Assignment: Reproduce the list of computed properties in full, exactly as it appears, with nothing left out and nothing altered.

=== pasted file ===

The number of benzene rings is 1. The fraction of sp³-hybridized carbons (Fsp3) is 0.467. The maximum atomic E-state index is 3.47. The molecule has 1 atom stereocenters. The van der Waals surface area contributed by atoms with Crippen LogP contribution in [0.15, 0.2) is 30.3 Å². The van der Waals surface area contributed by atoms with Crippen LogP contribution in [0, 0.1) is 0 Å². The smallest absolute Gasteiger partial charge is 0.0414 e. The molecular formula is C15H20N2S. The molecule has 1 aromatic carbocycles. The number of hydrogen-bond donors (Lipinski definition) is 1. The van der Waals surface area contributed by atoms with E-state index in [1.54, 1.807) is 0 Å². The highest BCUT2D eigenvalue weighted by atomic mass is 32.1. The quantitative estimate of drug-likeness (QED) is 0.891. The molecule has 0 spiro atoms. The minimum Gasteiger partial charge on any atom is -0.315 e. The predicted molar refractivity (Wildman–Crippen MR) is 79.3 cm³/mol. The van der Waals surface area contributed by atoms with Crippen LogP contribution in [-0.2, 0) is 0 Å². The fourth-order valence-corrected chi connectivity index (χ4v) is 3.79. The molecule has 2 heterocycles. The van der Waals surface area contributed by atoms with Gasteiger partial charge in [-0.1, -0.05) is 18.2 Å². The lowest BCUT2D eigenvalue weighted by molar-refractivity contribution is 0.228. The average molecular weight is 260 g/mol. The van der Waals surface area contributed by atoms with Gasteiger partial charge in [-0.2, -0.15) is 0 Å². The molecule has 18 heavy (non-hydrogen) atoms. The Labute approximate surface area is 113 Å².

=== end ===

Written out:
The number of benzene rings is 1. The fraction of sp³-hybridized carbons (Fsp3) is 0.467. The maximum atomic E-state index is 3.47. The molecule has 1 atom stereocenters. The van der Waals surface area contributed by atoms with Crippen LogP contribution in [0.15, 0.2) is 30.3 Å². The van der Waals surface area contributed by atoms with Crippen LogP contribution in [0, 0.1) is 0 Å². The smallest absolute Gasteiger partial charge is 0.0414 e. The molecular formula is C15H20N2S. The molecule has 1 aromatic carbocycles. The number of hydrogen-bond donors (Lipinski definition) is 1. The van der Waals surface area contributed by atoms with E-state index in [1.54, 1.807) is 0 Å². The highest BCUT2D eigenvalue weighted by atomic mass is 32.1. The quantitative estimate of drug-likeness (QED) is 0.891. The molecule has 0 spiro atoms. The minimum Gasteiger partial charge on any atom is -0.315 e. The predicted molar refractivity (Wildman–Crippen MR) is 79.3 cm³/mol. The van der Waals surface area contributed by atoms with Crippen LogP contribution in [-0.2, 0) is 0 Å². The fourth-order valence-corrected chi connectivity index (χ4v) is 3.79. The molecule has 2 heterocycles. The van der Waals surface area contributed by atoms with Gasteiger partial charge in [-0.1, -0.05) is 18.2 Å². The lowest BCUT2D eigenvalue weighted by molar-refractivity contribution is 0.228. The average molecular weight is 260 g/mol. The van der Waals surface area contributed by atoms with Gasteiger partial charge in [-0.2, -0.15) is 0 Å². The molecule has 18 heavy (non-hydrogen) atoms. The Labute approximate surface area is 113 Å².